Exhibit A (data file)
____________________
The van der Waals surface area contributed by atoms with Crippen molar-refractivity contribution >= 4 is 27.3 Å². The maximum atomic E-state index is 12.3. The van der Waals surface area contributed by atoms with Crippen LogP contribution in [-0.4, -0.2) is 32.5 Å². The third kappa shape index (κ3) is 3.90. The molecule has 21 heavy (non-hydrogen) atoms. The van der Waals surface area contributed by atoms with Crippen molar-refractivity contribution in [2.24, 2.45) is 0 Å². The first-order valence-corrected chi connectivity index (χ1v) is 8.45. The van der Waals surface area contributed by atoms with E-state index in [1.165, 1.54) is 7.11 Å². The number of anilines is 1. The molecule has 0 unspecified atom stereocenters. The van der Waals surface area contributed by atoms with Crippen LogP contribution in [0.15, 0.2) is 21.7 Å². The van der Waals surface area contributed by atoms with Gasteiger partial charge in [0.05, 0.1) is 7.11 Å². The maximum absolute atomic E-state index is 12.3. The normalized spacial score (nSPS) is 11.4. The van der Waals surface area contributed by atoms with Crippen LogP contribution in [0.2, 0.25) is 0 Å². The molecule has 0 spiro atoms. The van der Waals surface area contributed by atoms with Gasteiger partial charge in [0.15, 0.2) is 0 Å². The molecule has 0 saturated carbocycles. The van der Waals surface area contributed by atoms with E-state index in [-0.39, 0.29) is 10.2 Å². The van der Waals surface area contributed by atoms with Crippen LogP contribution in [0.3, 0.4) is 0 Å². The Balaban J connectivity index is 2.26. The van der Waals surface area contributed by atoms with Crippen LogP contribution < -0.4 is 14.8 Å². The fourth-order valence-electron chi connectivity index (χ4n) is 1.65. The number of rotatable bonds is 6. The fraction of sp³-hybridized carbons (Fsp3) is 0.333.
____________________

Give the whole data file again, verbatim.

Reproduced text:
The van der Waals surface area contributed by atoms with Crippen molar-refractivity contribution >= 4 is 27.3 Å². The maximum atomic E-state index is 12.3. The van der Waals surface area contributed by atoms with Crippen LogP contribution in [-0.4, -0.2) is 32.5 Å². The third kappa shape index (κ3) is 3.90. The molecule has 21 heavy (non-hydrogen) atoms. The van der Waals surface area contributed by atoms with Crippen molar-refractivity contribution in [2.24, 2.45) is 0 Å². The first-order valence-corrected chi connectivity index (χ1v) is 8.45. The van der Waals surface area contributed by atoms with E-state index in [1.165, 1.54) is 7.11 Å². The number of anilines is 1. The molecule has 0 unspecified atom stereocenters. The van der Waals surface area contributed by atoms with Crippen LogP contribution in [0.15, 0.2) is 21.7 Å². The van der Waals surface area contributed by atoms with Gasteiger partial charge in [0.05, 0.1) is 7.11 Å². The maximum absolute atomic E-state index is 12.3. The normalized spacial score (nSPS) is 11.4. The van der Waals surface area contributed by atoms with Crippen LogP contribution in [0.2, 0.25) is 0 Å². The molecule has 0 spiro atoms. The van der Waals surface area contributed by atoms with Gasteiger partial charge in [0.15, 0.2) is 0 Å². The molecule has 0 saturated carbocycles. The van der Waals surface area contributed by atoms with E-state index in [-0.39, 0.29) is 10.2 Å². The van der Waals surface area contributed by atoms with Crippen LogP contribution in [0.3, 0.4) is 0 Å². The Balaban J connectivity index is 2.26. The van der Waals surface area contributed by atoms with Crippen LogP contribution < -0.4 is 14.8 Å². The fourth-order valence-electron chi connectivity index (χ4n) is 1.65. The number of rotatable bonds is 6. The fraction of sp³-hybridized carbons (Fsp3) is 0.333.